Kathmandu at a Glance
Not knowing what to expect from a trip is often the best way to fully arrive with an open mind, and that’s exactly what you are going to need to bring when you land in this extraordinary city. Normally we would have both been pretty overwhelmed with the whole hustle and bustle of the city, but as I’ve spent a lot of time in Ghana, and we’ve both been to Morocco and Cambodia a couple times, it wasn’t completely new to us. After a knackering 20 hours travelling from London Gatwick, stopping at Istanbul and Dehli, we got a much needed wake up on our taxi ride to the hostel. The roads are basically a free for all, but in the absence of traffic lights, they have ‘traffic police’ standing in the middle of the crossroads to direct the traffic, not that the motorbikes take any notice!
This city won’t be for everyone, but if you enjoy discovering tiny family ran restaurants, exploring cobbled alleyways to amazing hidden temples and don’t mind getting your clothes dusty, then you will absolutely love it!
This is a monkey temple which is one of the most definitive and historical experiences of Kathmandu! Swayambthunath is exhilarating experience, with an intoxicating smell of butter lamps and incense. This is then magnified if you can catch the sunrise or sunset as you will be joined by many local devotees during their ritual lap of the stupa, spinning the prayer wheels and laying out flower offerings and lighting candles as they go. This estimated 2000 year old temple homes a fantastic view of Kathmandu and the sun peaking out from the horizon. Have a look around, maybe even buy and light a candle. (Make sure you cover your legs and shoulders girls, and walk clockwise around the stupa, don’t offend the locals!)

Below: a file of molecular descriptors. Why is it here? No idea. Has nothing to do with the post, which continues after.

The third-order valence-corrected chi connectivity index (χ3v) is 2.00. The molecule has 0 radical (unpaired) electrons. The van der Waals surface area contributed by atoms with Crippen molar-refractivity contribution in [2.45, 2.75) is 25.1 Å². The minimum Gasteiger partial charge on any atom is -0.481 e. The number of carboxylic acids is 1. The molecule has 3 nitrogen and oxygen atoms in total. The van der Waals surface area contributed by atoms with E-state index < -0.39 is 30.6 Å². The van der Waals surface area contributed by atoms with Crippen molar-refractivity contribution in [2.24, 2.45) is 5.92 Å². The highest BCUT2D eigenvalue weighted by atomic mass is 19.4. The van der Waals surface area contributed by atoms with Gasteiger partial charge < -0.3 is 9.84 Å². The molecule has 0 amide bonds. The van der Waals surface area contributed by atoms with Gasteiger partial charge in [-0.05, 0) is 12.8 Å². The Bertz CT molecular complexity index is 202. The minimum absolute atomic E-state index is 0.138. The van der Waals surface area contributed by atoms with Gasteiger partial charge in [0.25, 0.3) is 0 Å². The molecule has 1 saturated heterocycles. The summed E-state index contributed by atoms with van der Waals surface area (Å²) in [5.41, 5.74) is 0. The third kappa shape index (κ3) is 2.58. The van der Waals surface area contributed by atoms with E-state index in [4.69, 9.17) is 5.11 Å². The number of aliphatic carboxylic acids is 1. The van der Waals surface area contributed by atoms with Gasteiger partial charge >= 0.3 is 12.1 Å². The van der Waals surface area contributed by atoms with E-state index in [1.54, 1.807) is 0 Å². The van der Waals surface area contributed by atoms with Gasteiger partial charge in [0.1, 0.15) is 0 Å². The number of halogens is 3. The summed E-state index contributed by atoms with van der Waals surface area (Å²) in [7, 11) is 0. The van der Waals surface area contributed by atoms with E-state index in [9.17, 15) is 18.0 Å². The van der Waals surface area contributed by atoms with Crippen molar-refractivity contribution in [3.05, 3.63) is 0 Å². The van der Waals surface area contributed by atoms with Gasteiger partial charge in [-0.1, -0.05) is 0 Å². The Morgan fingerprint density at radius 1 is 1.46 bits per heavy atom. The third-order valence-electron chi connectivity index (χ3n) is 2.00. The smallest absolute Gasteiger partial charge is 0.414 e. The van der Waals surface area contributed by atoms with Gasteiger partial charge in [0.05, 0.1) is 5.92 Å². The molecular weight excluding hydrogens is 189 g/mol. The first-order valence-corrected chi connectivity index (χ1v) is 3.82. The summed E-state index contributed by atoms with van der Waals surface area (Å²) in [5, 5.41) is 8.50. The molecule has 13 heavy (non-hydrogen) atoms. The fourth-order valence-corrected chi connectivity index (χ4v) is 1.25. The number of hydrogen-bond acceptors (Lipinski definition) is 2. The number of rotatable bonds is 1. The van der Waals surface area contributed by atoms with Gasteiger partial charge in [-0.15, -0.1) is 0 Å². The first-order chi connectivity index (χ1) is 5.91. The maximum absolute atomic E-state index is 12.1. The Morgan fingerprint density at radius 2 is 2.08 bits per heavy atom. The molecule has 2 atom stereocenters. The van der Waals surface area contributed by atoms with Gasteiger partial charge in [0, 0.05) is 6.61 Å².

One of the main attractions of Kathmandu is the historical Durbur Square, located a 20min drive from Swayambthunath and 10 mins from Thammel. This square was quite badly damaged in the 2015 earthquake, which is evident in the square still today, with some areas being cut off and with piles of bricks where temples once were. The are many entrances to the square and at one of them, some guarded will try to charge you to get in, they seemed to pick and choose who they wanted to charge. This happened to us and we just turned around and went in a different entrance. There are so many cool places to eat, western and traditional food, so make sure you go in time for lunch or dinner!
Thamel is the heart of Kathmandu, with nightlife, restaurants and bars a plenty, you will be spoiled for choice. The shops supply anything you can think of, although they can sometimes be more expensive than other areas in Nepal. Kathmandu is built up around 3 main roads so it’s not that hard to get lost. The roads are narrow and dusty but with the shop signs and prayer flags the roads look very cute and characteristic.
Our hostel had a really nice restaurant on the roof so we didn’t try as many different places to eat as we maybe should have. But the two best places we went to were: Fire and Ice, for amazing pizzas and deserts (it’s right next to the Garden of Dreams). The second place was New Orleans which had amazing burgers and was in the centre of Thamel down one of the narrow roads. We would also recommend you to a bakery for breakfast called Hot Breads which will make you feel as though you have just stepped straight into Austria!
Claiming the title as the largest stupa in Asia, this 14th century build is a must see if you have the time. Located in the eastern surrounding towns of Kathmandu, its roughly a 20min taxi ride from Thamel. It costs 200NRP to enter, which seems alot considering you walk around it a few times and then leave, but then you remember thats only £1.50! Ladies, you don’t have to cover up shoulders but legs would be appropriate. Cute market like shops surround the Stupa, selling scarves, trousers prayer flags, the usual. There are also many rooftop restaurants to grab some food and a drink, but annoyingly they were all closed when we went due to a festival going on. Remember to walk clockwise around the Stupa!
Stupa definition- A dome-shaped building erected as a Buddhist shrine.